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I have used:

ps ax |grep chrome

That gave the following along with other details:

 6254 ?        SLl    0:01 /opt/google/chrome/chrome
 6265 ?        S      0:00 /opt/google/chrome/chrome --type=zygote
 6266 ?        S      0:00 /opt/google/chrome/nacl_helper
 6269 ?        S      0:00 /opt/google/chrome/chrome --type=zygote
 6328 ?        Sl     0:00 /opt/google/chrome/chrome --type=gpu-process --field-

As I understand, first column give the process IDs . In order to assess the performance of chrome which process I need to track? 6254 or 6328?

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Google Chrome uses multiple processes at once as part of its ordinary operation, and all the processes that you're seeing listed are Google Chrome. When you do more with the browser, more will appear. Processes will also terminate during the normal course of using Google Chrome. Which process or processes you will be interested in monitoring depends on why you are monitoring them in the first place, but if you want to see what resources Google Chrome is consuming, then you will likely want to look at all of them.

The Chromium and Google Chrome browsers use multiple processes for things that most browsers use multiple threads in the same process. Although there is a main "browser" process that creates the browser's own user interface, accesses data on disk, and communicates over a network, this isn't necessarily the process that will be using the most CPU or memory resources. More often than not, creating a new tab and navigating to a website creates a new process, and closing such a tab terminates the process.

Chromium and Google Chrome use the boundaries between processes, provided and enforced by the kernel of the operating system, as a form of sandboxing to maintain higher security and stability. For example, separate processes cannot easily read and write one another's memory, while different threads in the same process may easily do so.

As for how you will go about examining all these processes, that depends on what you are actually looking for. But if you are interested in how many CPU cycles are used and how much memory is consumed, this will likely be spread across the different processes. You can use top or htop to examine this. (Your system should provide a top command; the htop command, you'll probably have to install, but some users prefer its interface.) You can list processes in real time by CPU, memory consumption, or usage of other resources. Many systems also have graphical programs that serve this purpose.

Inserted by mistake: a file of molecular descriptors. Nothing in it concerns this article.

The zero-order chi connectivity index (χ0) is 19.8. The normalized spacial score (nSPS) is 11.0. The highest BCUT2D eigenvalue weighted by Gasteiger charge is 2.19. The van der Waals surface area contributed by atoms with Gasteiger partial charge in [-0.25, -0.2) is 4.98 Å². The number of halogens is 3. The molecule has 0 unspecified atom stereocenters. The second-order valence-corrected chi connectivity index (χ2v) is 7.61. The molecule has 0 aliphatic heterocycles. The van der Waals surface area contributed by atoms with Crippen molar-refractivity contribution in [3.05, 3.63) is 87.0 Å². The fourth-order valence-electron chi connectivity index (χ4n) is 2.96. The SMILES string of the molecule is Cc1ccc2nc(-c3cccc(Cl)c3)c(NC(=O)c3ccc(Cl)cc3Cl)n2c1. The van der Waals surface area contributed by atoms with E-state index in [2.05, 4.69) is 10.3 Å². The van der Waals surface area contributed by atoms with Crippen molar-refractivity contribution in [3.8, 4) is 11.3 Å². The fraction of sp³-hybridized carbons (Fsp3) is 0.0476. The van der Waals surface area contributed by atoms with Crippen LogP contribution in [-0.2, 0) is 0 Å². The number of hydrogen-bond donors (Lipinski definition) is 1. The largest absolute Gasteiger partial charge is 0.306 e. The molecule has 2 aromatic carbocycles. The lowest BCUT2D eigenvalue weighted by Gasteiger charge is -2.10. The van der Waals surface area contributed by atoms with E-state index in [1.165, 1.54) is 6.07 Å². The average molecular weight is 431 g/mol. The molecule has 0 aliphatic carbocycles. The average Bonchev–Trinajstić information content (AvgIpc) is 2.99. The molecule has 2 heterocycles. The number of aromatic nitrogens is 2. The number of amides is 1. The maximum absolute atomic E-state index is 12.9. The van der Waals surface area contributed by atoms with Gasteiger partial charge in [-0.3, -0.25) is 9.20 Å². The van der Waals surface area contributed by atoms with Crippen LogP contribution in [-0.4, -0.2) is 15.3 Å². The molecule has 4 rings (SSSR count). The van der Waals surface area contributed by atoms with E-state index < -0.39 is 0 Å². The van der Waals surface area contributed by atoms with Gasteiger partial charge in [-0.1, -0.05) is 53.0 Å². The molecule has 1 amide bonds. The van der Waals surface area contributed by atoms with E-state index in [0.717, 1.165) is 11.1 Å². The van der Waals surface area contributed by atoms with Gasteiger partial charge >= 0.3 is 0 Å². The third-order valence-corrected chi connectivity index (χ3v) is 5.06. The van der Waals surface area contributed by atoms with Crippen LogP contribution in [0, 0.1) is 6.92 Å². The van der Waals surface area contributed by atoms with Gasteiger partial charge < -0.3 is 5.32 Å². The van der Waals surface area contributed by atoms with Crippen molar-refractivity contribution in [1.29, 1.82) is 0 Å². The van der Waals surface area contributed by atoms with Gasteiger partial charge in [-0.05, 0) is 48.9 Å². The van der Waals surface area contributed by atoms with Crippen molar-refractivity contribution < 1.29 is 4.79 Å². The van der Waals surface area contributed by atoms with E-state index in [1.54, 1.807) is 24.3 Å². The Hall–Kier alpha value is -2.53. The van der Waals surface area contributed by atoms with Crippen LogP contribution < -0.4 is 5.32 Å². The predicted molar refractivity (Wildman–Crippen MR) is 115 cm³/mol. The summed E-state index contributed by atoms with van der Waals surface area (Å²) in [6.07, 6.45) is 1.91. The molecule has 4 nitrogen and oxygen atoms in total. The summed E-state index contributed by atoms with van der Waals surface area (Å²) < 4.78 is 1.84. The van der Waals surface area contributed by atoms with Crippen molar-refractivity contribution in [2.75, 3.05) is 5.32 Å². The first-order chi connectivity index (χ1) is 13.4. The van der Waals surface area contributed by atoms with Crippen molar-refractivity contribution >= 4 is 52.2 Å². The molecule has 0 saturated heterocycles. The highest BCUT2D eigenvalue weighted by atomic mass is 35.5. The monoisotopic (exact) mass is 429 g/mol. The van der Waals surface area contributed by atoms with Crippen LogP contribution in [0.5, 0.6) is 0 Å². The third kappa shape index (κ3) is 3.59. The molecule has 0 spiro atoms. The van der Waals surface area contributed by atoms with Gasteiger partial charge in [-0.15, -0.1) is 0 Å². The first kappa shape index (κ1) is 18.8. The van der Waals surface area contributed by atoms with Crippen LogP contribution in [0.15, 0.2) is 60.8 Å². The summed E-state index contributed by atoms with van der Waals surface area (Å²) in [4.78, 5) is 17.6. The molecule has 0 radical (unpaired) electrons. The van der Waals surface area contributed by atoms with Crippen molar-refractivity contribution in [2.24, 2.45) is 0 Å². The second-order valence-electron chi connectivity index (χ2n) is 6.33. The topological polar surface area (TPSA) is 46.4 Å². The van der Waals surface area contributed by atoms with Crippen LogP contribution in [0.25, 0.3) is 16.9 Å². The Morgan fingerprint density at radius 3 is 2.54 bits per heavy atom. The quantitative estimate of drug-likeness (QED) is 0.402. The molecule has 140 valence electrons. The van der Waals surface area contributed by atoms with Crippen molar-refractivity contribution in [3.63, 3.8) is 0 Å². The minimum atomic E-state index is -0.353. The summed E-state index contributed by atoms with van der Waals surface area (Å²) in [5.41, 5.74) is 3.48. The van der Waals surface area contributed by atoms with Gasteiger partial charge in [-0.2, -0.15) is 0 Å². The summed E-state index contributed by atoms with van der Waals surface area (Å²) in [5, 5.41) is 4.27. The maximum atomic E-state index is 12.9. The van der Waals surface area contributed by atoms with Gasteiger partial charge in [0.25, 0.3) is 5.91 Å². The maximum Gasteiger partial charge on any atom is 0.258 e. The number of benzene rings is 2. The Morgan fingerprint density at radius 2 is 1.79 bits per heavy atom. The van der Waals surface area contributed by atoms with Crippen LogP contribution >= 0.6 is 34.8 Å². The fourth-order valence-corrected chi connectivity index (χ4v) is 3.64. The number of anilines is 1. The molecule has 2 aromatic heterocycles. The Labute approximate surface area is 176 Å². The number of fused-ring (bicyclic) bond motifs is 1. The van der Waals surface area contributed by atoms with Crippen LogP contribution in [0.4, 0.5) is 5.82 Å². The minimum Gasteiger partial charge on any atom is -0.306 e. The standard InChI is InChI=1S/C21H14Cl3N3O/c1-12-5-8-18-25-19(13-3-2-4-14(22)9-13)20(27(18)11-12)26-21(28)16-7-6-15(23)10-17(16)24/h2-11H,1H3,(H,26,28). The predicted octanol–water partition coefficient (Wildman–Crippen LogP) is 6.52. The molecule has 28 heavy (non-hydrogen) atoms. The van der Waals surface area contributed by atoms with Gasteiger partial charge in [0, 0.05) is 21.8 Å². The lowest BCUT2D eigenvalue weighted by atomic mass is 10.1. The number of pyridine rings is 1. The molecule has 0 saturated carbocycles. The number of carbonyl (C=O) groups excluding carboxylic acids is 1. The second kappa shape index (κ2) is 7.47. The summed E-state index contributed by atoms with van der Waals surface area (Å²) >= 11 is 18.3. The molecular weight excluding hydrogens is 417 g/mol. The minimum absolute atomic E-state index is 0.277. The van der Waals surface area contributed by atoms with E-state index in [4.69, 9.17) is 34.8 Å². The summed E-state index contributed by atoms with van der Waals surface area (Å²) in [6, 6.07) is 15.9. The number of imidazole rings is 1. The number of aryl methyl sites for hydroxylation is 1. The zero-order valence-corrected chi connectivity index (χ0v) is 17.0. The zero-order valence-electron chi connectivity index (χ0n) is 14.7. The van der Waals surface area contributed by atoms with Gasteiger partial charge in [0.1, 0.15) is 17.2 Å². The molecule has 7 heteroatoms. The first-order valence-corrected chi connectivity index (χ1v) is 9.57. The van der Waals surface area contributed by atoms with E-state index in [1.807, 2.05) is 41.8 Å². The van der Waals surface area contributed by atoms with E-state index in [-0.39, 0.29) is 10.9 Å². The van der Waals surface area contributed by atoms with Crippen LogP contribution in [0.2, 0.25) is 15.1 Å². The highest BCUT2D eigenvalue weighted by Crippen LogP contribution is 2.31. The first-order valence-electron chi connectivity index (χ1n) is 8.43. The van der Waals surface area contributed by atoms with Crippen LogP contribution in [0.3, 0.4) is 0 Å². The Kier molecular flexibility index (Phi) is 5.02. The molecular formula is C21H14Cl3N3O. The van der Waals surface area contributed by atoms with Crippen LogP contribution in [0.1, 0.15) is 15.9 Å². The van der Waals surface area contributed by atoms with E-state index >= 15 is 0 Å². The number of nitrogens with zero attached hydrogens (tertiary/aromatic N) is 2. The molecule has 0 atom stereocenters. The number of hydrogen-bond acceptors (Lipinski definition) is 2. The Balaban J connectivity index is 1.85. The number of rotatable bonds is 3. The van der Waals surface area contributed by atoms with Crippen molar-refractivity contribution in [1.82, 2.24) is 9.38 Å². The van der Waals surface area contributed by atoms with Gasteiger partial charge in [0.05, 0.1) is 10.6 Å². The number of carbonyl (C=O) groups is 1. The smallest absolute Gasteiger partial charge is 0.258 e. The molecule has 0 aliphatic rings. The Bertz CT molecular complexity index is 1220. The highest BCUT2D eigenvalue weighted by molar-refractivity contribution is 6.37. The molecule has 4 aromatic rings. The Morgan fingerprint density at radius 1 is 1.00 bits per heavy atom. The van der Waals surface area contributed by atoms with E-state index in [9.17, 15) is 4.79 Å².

If you are interested in disk usage, that might be largely confined to a single process, but I still suggest examining all of them. If you are troubleshooting unexpectedly bad performance, it's useful to avoid unnecessary assumptions. In particular, plugins typically run in separate processes, and I believe some of those may directly access the disk.

Running top may provide you with some useful information about disk usage, on some systems. You haven't said what OS you're running, but the format that ps uses for output suggests you might be running GNU/Linux. On GNU/Linux systems like Fedora, CentOS, Debian, and Ubuntu, I often find it beneficial to install and run iotop to see disk usage. Usually it must be run as root (e.g., sudo iotop).

Similarly, for network usage, you may find it useful to install and run bwm-ng.

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  • I am interested to know the RAM access pattern. Not the overall usage statistics – Dileesh Dil Nov 15 '17 at 7:41
  • @DileeshDil For memory usage, you'll almost certainly be interested in all the processes. You can use top for this (the syntax to tell it to sort by memory usage differs across operating systems), as well as other tools. If you're interested more specifically in strategies for profiling memory usage, then you'll need to describe your goals more specifically, and I think that would probably be considered a separate question, though you could edit this question with more information about it if you think it belongs here. – Eliah Kagan Nov 15 '17 at 7:46

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